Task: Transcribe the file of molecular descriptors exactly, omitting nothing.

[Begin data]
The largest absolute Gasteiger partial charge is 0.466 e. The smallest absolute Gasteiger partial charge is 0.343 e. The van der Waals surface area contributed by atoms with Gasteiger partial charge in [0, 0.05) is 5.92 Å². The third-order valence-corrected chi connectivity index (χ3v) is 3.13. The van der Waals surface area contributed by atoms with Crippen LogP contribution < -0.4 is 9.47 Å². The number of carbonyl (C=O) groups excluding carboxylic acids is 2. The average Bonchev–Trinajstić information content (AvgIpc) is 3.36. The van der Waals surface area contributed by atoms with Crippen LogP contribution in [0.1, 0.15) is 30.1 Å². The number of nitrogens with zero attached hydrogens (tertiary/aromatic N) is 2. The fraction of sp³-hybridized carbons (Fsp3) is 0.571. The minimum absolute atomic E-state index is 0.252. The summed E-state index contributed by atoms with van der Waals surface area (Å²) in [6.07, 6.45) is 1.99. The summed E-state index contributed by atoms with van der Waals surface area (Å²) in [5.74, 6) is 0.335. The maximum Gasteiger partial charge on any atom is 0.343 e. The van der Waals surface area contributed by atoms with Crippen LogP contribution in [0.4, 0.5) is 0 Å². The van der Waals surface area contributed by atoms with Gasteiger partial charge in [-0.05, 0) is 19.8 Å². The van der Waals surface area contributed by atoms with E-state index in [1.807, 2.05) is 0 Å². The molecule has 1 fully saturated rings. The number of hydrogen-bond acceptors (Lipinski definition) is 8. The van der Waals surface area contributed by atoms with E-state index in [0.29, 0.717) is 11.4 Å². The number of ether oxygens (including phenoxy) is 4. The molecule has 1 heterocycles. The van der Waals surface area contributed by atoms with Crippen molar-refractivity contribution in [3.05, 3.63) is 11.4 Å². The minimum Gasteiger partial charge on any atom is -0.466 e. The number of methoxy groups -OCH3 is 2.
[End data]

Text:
The largest absolute Gasteiger partial charge is 0.466 e. The smallest absolute Gasteiger partial charge is 0.343 e. The van der Waals surface area contributed by atoms with Gasteiger partial charge in [0, 0.05) is 5.92 Å². The third-order valence-corrected chi connectivity index (χ3v) is 3.13. The van der Waals surface area contributed by atoms with Crippen LogP contribution < -0.4 is 9.47 Å². The number of carbonyl (C=O) groups excluding carboxylic acids is 2. The average Bonchev–Trinajstić information content (AvgIpc) is 3.36. The van der Waals surface area contributed by atoms with Crippen LogP contribution in [0.1, 0.15) is 30.1 Å². The number of nitrogens with zero attached hydrogens (tertiary/aromatic N) is 2. The fraction of sp³-hybridized carbons (Fsp3) is 0.571. The minimum absolute atomic E-state index is 0.252. The summed E-state index contributed by atoms with van der Waals surface area (Å²) in [6.07, 6.45) is 1.99. The summed E-state index contributed by atoms with van der Waals surface area (Å²) in [5.74, 6) is 0.335. The maximum Gasteiger partial charge on any atom is 0.343 e. The van der Waals surface area contributed by atoms with Crippen LogP contribution in [0.4, 0.5) is 0 Å². The van der Waals surface area contributed by atoms with Gasteiger partial charge in [-0.05, 0) is 19.8 Å². The van der Waals surface area contributed by atoms with E-state index in [1.807, 2.05) is 0 Å². The molecule has 1 fully saturated rings. The number of hydrogen-bond acceptors (Lipinski definition) is 8. The van der Waals surface area contributed by atoms with E-state index in [0.29, 0.717) is 11.4 Å². The number of ether oxygens (including phenoxy) is 4. The molecule has 1 heterocycles. The van der Waals surface area contributed by atoms with Crippen molar-refractivity contribution in [3.05, 3.63) is 11.4 Å². The minimum Gasteiger partial charge on any atom is -0.466 e. The number of methoxy groups -OCH3 is 2.